3 Ways You Can Lead Collaboration Rather Than Forcing it

Are you sitting at your home desk staring at your monitor wondering if your employees are completing their work for the day, or wondering if your students are completing their required assignments?  Here at allsynx we have had remote employees for years, and here are a few strategies we’ve found successful which can work for your staff or your students.

Daily Meetups

Working at a tech company, many departments host daily scrums with their teams.  This is a way to discuss what you did yesterday, what you are planning to work on today, and what possible struggles you think you may come across.  This allows everyone to contribute something in the meeting and keeps them accountable for their work.  It’s important to make sure the employees remain focused during the meeting while they discuss the targets projects for the week.

End of Day Reports

Another way to collaborate is to implement End of Day Reports.  End of Day Reports are emails that students or employees can send you to let you know how their day went.  Typically, the emails include:

    • Goals that they wanted to accomplish today
    • A summary of the day which could include anything out of the ordinary, important updates to the teacher or boss, how they’re feeling about the day, etc.
    • Goals that they want to accomplish tomorrow

End of Day Reports allows everyone to stay in the know, making sure that the student/employee is working on the right assignments and reaching their goals.  It also allows a safe space for everyone to share their opinions and emotions during these trying times.

Braindump and Feedback Sessions

When my team was being formed, I had a few months to plan how I wanted our team to project manage our work.  I researched everything under the sun and found that a journalistic type approach could be effective.  My hunch was right, and after two years of this method, it’s still going strong.  Here’s what we do:

    • On Monday during our team scrum, I provide the team with our focuses of the week. We discuss priorities and anything that management has noted about the projects.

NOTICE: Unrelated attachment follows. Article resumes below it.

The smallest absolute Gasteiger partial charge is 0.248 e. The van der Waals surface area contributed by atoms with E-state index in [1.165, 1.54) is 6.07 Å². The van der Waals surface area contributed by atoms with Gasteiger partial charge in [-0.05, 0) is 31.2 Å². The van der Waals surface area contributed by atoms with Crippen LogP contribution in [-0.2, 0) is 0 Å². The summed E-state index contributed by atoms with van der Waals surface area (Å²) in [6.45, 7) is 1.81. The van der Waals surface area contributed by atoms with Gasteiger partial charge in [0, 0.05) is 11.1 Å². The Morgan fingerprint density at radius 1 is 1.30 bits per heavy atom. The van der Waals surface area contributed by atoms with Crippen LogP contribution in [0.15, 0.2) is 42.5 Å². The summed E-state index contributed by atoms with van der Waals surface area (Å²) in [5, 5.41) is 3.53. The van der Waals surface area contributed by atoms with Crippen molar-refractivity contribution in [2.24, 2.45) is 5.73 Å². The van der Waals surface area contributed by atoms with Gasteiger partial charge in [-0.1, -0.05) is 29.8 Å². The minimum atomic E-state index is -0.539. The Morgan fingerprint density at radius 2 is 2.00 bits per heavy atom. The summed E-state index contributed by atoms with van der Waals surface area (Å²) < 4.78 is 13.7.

• As the team works on their projects on Monday and Tuesday, they then bring ideas, hurdles, or any other topics that could be discussed about their projects. We call this the Braindump Session because we are dumping our brains (ideas) out on the table.  We keep a collaborative checklist where anyone can add an agenda item prior to the meeting.  As we run through the agenda, we throw titles out the window whether it’s a member of the executive team, leadership, or the assistant on our team since we want to hear everyone’s opinion.  If you have an idea for your project or another person’s project, we toss it out there and see what sticks.
    • We typically skip collaborative meetings on Wednesday since that’s a meeting for the team to be informed of any department or company news, and it’s a nice break for the team to continue working on their projects.
    • On Thursday, we have a Feedback Session. It works exactly like a Braindump Session, but instead of bringing new ideas, we provide feedback on how we took everyone’s advice on Tuesday.  Did the idea work?  Did a better strategy come to light?  We discuss all of this with the team, so the employees don’t feel like they are on their own with their workload.  There is a sense of ownership for the entire team on each project developed by us.
    • We also skip meetings on Fridays (other than our daily scrums) because who wants a meeting on a Friday?

We definitely enjoy our time as a team together, and we even enjoy playing games if we spend quite a bit of time remote (which happens to be occurring for everyone right now).  We decided to play a game at the end of one of our meetings this week to see who knows each other the best.  We ended up having a three-way tie!

Find what works for you and let us know how it goes!

Amber O’Reilly, Talent Development Supervisor

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